terminated the lease and removed all of its equipment from the
Property. (Compl. ¶ 10; Brown 3/13/03 Aff. ¶ 10).
By agreement dated November 20, 1990, the Individual Defendants
contracted with Venstruct, Inc. (the "Contractor"), whose
principal was Anthony M. Ventura ("Ventura"), to demolish all building structures located on the
Property and to remove all debris from it. (Russo Aff. Exh. O).
The Contractor agreed that the demolition and removal of
structures from the Property "shall be done strictly in
compliance with all applicable federal, state and local laws,
ordinances, regulations, and rules currently in existence or
promulgated during the term of" the agreement. (Id. ¶ 6). In
addition, the Contractor represented that it would "obtain all
necessary permits, and arrange for all necessary inspections, as
may be required by applicable federal, state, and local agencies
having jurisdiction over the demolition project." (Id. ¶ 7).
Nonetheless, Plaintiff alleges that the demolition project was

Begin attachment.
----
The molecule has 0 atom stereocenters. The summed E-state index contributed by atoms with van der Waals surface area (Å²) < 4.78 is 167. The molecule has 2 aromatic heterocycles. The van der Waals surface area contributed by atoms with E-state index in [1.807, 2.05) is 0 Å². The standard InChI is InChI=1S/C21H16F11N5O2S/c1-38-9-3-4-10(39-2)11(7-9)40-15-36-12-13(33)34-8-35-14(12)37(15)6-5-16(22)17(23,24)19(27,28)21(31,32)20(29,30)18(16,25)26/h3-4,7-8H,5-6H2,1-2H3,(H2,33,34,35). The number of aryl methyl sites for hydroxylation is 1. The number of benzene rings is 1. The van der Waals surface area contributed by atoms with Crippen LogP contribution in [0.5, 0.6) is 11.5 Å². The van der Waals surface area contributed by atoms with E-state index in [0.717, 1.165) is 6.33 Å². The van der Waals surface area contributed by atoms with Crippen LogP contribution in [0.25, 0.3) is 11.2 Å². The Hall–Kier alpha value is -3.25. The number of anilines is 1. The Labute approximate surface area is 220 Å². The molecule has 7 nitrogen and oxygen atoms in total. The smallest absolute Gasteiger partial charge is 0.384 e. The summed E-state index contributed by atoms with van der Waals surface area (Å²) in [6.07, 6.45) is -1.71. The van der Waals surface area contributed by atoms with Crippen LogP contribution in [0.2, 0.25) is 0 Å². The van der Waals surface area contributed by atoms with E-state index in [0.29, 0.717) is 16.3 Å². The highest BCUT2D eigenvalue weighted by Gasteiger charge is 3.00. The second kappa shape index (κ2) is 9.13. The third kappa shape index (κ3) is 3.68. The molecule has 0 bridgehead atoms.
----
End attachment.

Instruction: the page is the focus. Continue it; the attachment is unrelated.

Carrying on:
conducted in violation of certain New York City regulations.
(Savo Aff. ¶ 4).
On May 1, 1996, Plaintiff's principals, through their
corporation, Sophia Homes, Inc., entered into a contract (the
"Contract") with Epperson and Atsinger to purchase the Property.
(Defs. 56.1 Statement ¶ 2; Gluckstern 6/9/03 Cert. Exh. B). In
relevant part, the Contract stated that Plaintiff "has inspected
the buildings on the Premises and the personal property included
in this sale and is thoroughly acquainted with their condition.
Purchaser agrees to purchase them `as is' and . . . shall have
the right, after reasonable notice to the Seller, to inspect them
before closing." (Gluckstern 6/9/03 Cert. Exh. B ¶ 21). The only
due diligence which Plaintiff conducted as part of the
transaction to purchase the Property consisted of a cursory
review of the vacant and overgrown Property, and review of one
survey which Defendants conducted in 1994 (the "1994 Survey").
(Pl. Rule 56.1 Statement ("Pl. 56.1 Statement") ¶ 2).
The addendum to the Contract stated that the Property is
conveyed subject to "[a]ny state of facts which an accurate
survey would show." (Gluckstern 6/9/03 Cert. Exh. B, Addendum ¶ 1(A)). After the parties executed the
Contract, the Individual Defendants presented Plaintiff with a
copy of the 1994 Survey. (Savo Aff. ¶ 4). That survey did not
reveal the existence of underground oil tanks on the Property.
(Id.) Plaintiff alleges that the Individual Defendants withheld
two surveys, one from 1956 (the "1956 Survey") and the other from
1974 (the "1974 Survey"). Plaintiff claims these surveys reveal
the existence of the two subsurface oil tanks on the Property
which caused the Petroleum Discharge. However, with respect to